The advantage to all-wheel drive is traction. Adler touched on the reliability issues inherent in driving the front wheels in an off-road racing environment. It has also been difficult to make front-drive parts work with a lot of suspension travel.
To solve those problems, Mason opted to design and build his own components, from the front differential and axles to the transmission and the rearend, rather than trying to adapt existing driveline parts. It has been a winning formula. Mason Motorsports trucks won all three Trophy Truck class championships in SCORE’s 2022 season, and the trucks continue to win in 2023. Recently, Bryce Menzies won the Baja 500 overall in his Mason AWD truck.
The growing number of AWD trucks has pushed Mason to evolve his products. “When there were only a couple of AWD trucks, they didn’t have to push very hard to stay ahead of most all the two-wheel drives,” he said. “But now most all the top teams have AWDs. They’re all racing each other, and they’re racing each other really hard. So we’ve made some advancements in figuring out ways to keep the drivetrain reliable while driving them harder and with more power.” These include a “bigger and more robust” rear differential, updated one-way drives for the front differential, and the Masonmatic five-speed paddle-shifted transmission. It uses “a hydraulic clutch pack like an automatic and spur gears like a sequential,” Mason said, which enables full-power shifts without cutting the ignition and eliminates the problem of a damaged gear restricting access to the others. “If there’s ever a problem with a clutch pack or gear, you can skip it. It doesn’t have to go sequentially through that order.”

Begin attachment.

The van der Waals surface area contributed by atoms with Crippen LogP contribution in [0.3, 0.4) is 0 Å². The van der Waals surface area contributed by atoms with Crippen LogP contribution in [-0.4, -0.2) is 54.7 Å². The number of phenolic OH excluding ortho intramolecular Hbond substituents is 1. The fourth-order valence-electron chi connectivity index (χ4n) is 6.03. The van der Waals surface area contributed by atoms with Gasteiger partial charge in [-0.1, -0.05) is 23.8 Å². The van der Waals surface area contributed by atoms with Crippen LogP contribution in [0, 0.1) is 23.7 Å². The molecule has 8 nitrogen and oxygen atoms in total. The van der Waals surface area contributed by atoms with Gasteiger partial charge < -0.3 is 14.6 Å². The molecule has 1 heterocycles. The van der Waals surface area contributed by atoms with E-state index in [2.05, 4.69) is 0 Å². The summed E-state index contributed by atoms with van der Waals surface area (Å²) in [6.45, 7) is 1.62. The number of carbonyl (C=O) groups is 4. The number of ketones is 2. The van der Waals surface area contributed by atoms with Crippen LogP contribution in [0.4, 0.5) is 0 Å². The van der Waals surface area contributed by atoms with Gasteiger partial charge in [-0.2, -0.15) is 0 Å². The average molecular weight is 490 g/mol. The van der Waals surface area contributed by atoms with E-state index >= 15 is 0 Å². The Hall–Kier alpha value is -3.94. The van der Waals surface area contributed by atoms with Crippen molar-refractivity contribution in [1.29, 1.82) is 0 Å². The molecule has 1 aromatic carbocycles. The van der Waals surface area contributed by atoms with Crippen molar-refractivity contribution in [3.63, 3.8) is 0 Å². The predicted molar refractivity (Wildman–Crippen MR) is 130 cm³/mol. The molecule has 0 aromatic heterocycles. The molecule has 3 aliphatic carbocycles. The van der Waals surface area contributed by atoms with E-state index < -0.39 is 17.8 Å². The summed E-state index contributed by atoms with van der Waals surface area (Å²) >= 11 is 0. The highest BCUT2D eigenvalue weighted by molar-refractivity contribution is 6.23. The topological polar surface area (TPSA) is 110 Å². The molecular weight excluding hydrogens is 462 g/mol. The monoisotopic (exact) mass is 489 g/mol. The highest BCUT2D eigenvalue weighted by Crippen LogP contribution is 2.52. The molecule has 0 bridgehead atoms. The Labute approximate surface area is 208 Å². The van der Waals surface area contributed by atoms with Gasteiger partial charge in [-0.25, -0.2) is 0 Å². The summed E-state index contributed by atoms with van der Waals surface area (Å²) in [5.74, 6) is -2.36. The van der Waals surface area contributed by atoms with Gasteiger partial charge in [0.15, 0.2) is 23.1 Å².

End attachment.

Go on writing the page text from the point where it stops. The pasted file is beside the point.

“Over the last few years, the all-wheel-drive technology has shown up big in our sport where it was traditionally two-wheel drive and typically a small block because you couldn’t get a lot of traction,” said Kevin Kroyer of Kroyer Racing Engines, Las Vegas, Nevada. “Now it’s all-wheel drive and big block-based engine packages. Big blocks have been around for a long time, and even in some off-road stuff, but they haven’t been the norm. They’re more the norm now.”
“Every single AWD we’ve ever built is either a big block or the Joe Gibbs motor, which makes more power than the other builders’ big blocks,” Mason said. “The trucks used to have 870 horsepower. Now a lot of them are 1,100-plus horsepower and a lot more torque.”
When asked for output numbers of his engines, Kroyer laughed. “I don’t make anywhere near the numbers that everybody in California makes. Everybody else is advertising 1,100, 1,200, 1,300, whatever. As long as we can pass you, we’re okay.”